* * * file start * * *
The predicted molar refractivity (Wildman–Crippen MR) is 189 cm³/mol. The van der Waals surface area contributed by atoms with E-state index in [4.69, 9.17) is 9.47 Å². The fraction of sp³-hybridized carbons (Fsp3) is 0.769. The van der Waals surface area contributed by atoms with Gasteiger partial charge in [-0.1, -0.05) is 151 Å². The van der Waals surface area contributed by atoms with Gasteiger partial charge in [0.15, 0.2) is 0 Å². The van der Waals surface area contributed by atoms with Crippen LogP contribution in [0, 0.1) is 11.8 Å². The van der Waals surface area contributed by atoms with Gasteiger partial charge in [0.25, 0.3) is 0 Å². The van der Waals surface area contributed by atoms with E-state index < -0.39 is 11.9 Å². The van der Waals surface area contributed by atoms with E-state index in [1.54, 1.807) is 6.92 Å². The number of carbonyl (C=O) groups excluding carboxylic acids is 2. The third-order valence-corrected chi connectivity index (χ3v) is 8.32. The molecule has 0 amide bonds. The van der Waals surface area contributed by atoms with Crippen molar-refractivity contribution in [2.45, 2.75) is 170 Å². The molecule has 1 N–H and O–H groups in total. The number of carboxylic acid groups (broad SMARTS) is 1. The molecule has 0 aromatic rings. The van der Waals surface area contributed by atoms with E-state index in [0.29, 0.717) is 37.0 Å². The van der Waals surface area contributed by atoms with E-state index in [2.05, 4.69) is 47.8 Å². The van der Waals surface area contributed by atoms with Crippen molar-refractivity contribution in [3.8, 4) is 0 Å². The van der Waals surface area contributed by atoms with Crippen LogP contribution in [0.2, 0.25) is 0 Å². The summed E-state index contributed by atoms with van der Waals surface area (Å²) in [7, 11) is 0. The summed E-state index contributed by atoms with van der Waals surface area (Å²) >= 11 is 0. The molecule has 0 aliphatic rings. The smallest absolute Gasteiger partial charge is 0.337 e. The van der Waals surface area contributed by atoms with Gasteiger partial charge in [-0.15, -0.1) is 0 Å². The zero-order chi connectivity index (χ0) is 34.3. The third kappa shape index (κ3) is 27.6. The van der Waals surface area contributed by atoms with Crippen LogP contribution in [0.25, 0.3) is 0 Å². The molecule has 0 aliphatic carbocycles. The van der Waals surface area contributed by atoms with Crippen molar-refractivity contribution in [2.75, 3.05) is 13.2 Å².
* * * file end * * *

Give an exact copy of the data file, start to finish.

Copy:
The predicted molar refractivity (Wildman–Crippen MR) is 189 cm³/mol. The van der Waals surface area contributed by atoms with E-state index in [4.69, 9.17) is 9.47 Å². The fraction of sp³-hybridized carbons (Fsp3) is 0.769. The van der Waals surface area contributed by atoms with Gasteiger partial charge in [-0.1, -0.05) is 151 Å². The van der Waals surface area contributed by atoms with Gasteiger partial charge in [0.15, 0.2) is 0 Å². The van der Waals surface area contributed by atoms with Crippen LogP contribution in [0, 0.1) is 11.8 Å². The van der Waals surface area contributed by atoms with Gasteiger partial charge in [0.25, 0.3) is 0 Å². The van der Waals surface area contributed by atoms with E-state index < -0.39 is 11.9 Å². The van der Waals surface area contributed by atoms with E-state index in [1.54, 1.807) is 6.92 Å². The number of carbonyl (C=O) groups excluding carboxylic acids is 2. The third-order valence-corrected chi connectivity index (χ3v) is 8.32. The molecule has 0 amide bonds. The van der Waals surface area contributed by atoms with Crippen molar-refractivity contribution in [2.45, 2.75) is 170 Å². The molecule has 1 N–H and O–H groups in total. The number of carboxylic acid groups (broad SMARTS) is 1. The molecule has 0 aromatic rings. The van der Waals surface area contributed by atoms with E-state index in [0.29, 0.717) is 37.0 Å². The van der Waals surface area contributed by atoms with E-state index in [2.05, 4.69) is 47.8 Å². The van der Waals surface area contributed by atoms with Crippen molar-refractivity contribution in [3.8, 4) is 0 Å². The van der Waals surface area contributed by atoms with Crippen LogP contribution in [0.2, 0.25) is 0 Å². The summed E-state index contributed by atoms with van der Waals surface area (Å²) in [7, 11) is 0. The summed E-state index contributed by atoms with van der Waals surface area (Å²) >= 11 is 0. The molecule has 0 aliphatic rings. The smallest absolute Gasteiger partial charge is 0.337 e. The van der Waals surface area contributed by atoms with Gasteiger partial charge in [-0.15, -0.1) is 0 Å². The zero-order chi connectivity index (χ0) is 34.3. The third kappa shape index (κ3) is 27.6. The van der Waals surface area contributed by atoms with Crippen LogP contribution in [0.25, 0.3) is 0 Å². The molecule has 0 aliphatic carbocycles. The van der Waals surface area contributed by atoms with Crippen molar-refractivity contribution in [2.75, 3.05) is 13.2 Å².